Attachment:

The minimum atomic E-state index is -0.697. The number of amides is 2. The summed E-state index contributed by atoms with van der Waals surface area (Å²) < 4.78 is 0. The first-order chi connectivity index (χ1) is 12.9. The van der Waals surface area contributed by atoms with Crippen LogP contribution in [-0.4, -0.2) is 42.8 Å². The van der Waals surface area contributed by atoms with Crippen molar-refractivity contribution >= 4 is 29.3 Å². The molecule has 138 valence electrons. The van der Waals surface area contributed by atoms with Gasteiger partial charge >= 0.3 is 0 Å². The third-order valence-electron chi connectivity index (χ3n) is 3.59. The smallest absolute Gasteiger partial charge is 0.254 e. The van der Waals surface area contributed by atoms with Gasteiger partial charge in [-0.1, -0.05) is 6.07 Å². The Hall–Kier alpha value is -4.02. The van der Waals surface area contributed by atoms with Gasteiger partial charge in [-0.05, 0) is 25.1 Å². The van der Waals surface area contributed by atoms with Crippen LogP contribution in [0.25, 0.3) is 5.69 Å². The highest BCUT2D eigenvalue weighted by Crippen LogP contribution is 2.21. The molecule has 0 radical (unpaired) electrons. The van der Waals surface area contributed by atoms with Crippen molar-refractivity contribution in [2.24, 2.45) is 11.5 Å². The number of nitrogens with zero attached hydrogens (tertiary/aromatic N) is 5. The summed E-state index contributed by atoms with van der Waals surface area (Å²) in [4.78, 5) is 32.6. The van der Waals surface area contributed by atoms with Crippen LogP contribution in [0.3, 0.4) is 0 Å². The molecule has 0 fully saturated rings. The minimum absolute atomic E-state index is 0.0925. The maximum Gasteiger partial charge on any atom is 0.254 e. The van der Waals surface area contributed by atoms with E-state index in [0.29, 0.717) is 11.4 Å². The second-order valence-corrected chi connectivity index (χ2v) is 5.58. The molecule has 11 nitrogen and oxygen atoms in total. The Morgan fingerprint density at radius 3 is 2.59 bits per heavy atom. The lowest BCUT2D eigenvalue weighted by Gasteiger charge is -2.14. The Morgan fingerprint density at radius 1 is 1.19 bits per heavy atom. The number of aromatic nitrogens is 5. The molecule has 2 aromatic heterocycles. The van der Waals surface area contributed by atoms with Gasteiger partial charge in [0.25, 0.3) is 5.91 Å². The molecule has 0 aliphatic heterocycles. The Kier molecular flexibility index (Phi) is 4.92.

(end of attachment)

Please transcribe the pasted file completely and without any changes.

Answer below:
The minimum atomic E-state index is -0.697. The number of amides is 2. The summed E-state index contributed by atoms with van der Waals surface area (Å²) < 4.78 is 0. The first-order chi connectivity index (χ1) is 12.9. The van der Waals surface area contributed by atoms with Crippen LogP contribution in [-0.4, -0.2) is 42.8 Å². The van der Waals surface area contributed by atoms with Crippen molar-refractivity contribution >= 4 is 29.3 Å². The molecule has 138 valence electrons. The van der Waals surface area contributed by atoms with Gasteiger partial charge >= 0.3 is 0 Å². The third-order valence-electron chi connectivity index (χ3n) is 3.59. The smallest absolute Gasteiger partial charge is 0.254 e. The van der Waals surface area contributed by atoms with Gasteiger partial charge in [-0.1, -0.05) is 6.07 Å². The Hall–Kier alpha value is -4.02. The van der Waals surface area contributed by atoms with Gasteiger partial charge in [-0.05, 0) is 25.1 Å². The van der Waals surface area contributed by atoms with Crippen LogP contribution in [0.25, 0.3) is 5.69 Å². The highest BCUT2D eigenvalue weighted by Crippen LogP contribution is 2.21. The molecule has 0 radical (unpaired) electrons. The van der Waals surface area contributed by atoms with Crippen molar-refractivity contribution in [2.24, 2.45) is 11.5 Å². The number of nitrogens with zero attached hydrogens (tertiary/aromatic N) is 5. The summed E-state index contributed by atoms with van der Waals surface area (Å²) in [4.78, 5) is 32.6. The van der Waals surface area contributed by atoms with Crippen LogP contribution in [0.3, 0.4) is 0 Å². The molecule has 0 fully saturated rings. The minimum absolute atomic E-state index is 0.0925. The maximum Gasteiger partial charge on any atom is 0.254 e. The van der Waals surface area contributed by atoms with E-state index in [0.29, 0.717) is 11.4 Å². The second-order valence-corrected chi connectivity index (χ2v) is 5.58. The molecule has 11 nitrogen and oxygen atoms in total. The Morgan fingerprint density at radius 3 is 2.59 bits per heavy atom. The lowest BCUT2D eigenvalue weighted by Gasteiger charge is -2.14. The Morgan fingerprint density at radius 1 is 1.19 bits per heavy atom. The number of aromatic nitrogens is 5. The molecule has 2 aromatic heterocycles. The van der Waals surface area contributed by atoms with Gasteiger partial charge in [0.25, 0.3) is 5.91 Å². The molecule has 0 aliphatic heterocycles. The Kier molecular flexibility index (Phi) is 4.92.